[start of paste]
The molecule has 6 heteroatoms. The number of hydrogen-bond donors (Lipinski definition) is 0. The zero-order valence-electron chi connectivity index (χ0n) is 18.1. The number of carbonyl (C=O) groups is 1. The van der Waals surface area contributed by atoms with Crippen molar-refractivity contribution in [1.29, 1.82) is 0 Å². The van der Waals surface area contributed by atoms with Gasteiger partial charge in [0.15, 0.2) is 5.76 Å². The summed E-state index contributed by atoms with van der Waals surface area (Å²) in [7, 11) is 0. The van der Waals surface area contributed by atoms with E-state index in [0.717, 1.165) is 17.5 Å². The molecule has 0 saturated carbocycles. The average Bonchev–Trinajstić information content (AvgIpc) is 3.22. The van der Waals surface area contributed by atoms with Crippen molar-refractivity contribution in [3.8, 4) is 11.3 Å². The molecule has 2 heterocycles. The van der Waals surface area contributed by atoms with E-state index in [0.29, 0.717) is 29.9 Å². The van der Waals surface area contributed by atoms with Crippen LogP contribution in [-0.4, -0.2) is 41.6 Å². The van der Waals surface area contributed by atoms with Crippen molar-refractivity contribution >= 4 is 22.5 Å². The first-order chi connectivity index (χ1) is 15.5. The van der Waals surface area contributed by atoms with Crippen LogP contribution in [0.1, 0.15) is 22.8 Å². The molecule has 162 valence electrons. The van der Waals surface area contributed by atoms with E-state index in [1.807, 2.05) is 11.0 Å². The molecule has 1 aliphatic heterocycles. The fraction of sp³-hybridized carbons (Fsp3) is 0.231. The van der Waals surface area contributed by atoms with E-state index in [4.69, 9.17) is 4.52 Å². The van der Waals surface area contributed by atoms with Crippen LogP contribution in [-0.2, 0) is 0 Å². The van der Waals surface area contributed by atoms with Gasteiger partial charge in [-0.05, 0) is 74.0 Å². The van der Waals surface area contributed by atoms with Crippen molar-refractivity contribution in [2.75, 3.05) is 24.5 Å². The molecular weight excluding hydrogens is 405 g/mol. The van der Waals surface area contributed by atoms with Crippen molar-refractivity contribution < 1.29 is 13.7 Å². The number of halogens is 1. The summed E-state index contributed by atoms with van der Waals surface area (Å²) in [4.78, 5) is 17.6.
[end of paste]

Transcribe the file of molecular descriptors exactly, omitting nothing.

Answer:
The molecule has 6 heteroatoms. The number of hydrogen-bond donors (Lipinski definition) is 0. The zero-order valence-electron chi connectivity index (χ0n) is 18.1. The number of carbonyl (C=O) groups is 1. The van der Waals surface area contributed by atoms with Crippen molar-refractivity contribution in [1.29, 1.82) is 0 Å². The van der Waals surface area contributed by atoms with Gasteiger partial charge in [0.15, 0.2) is 5.76 Å². The summed E-state index contributed by atoms with van der Waals surface area (Å²) in [7, 11) is 0. The van der Waals surface area contributed by atoms with E-state index in [0.717, 1.165) is 17.5 Å². The molecule has 0 saturated carbocycles. The average Bonchev–Trinajstić information content (AvgIpc) is 3.22. The van der Waals surface area contributed by atoms with Crippen molar-refractivity contribution in [3.8, 4) is 11.3 Å². The molecule has 2 heterocycles. The van der Waals surface area contributed by atoms with E-state index in [0.29, 0.717) is 29.9 Å². The van der Waals surface area contributed by atoms with Crippen LogP contribution in [-0.4, -0.2) is 41.6 Å². The van der Waals surface area contributed by atoms with Crippen molar-refractivity contribution >= 4 is 22.5 Å². The first-order chi connectivity index (χ1) is 15.5. The van der Waals surface area contributed by atoms with Crippen LogP contribution in [0.1, 0.15) is 22.8 Å². The molecule has 162 valence electrons. The van der Waals surface area contributed by atoms with E-state index in [1.807, 2.05) is 11.0 Å². The molecule has 1 aliphatic heterocycles. The fraction of sp³-hybridized carbons (Fsp3) is 0.231. The van der Waals surface area contributed by atoms with E-state index in [4.69, 9.17) is 4.52 Å². The van der Waals surface area contributed by atoms with Crippen LogP contribution in [-0.2, 0) is 0 Å². The van der Waals surface area contributed by atoms with Gasteiger partial charge in [-0.05, 0) is 74.0 Å². The van der Waals surface area contributed by atoms with Crippen molar-refractivity contribution in [2.75, 3.05) is 24.5 Å². The molecular weight excluding hydrogens is 405 g/mol. The van der Waals surface area contributed by atoms with Crippen molar-refractivity contribution < 1.29 is 13.7 Å². The number of halogens is 1. The summed E-state index contributed by atoms with van der Waals surface area (Å²) in [4.78, 5) is 17.6.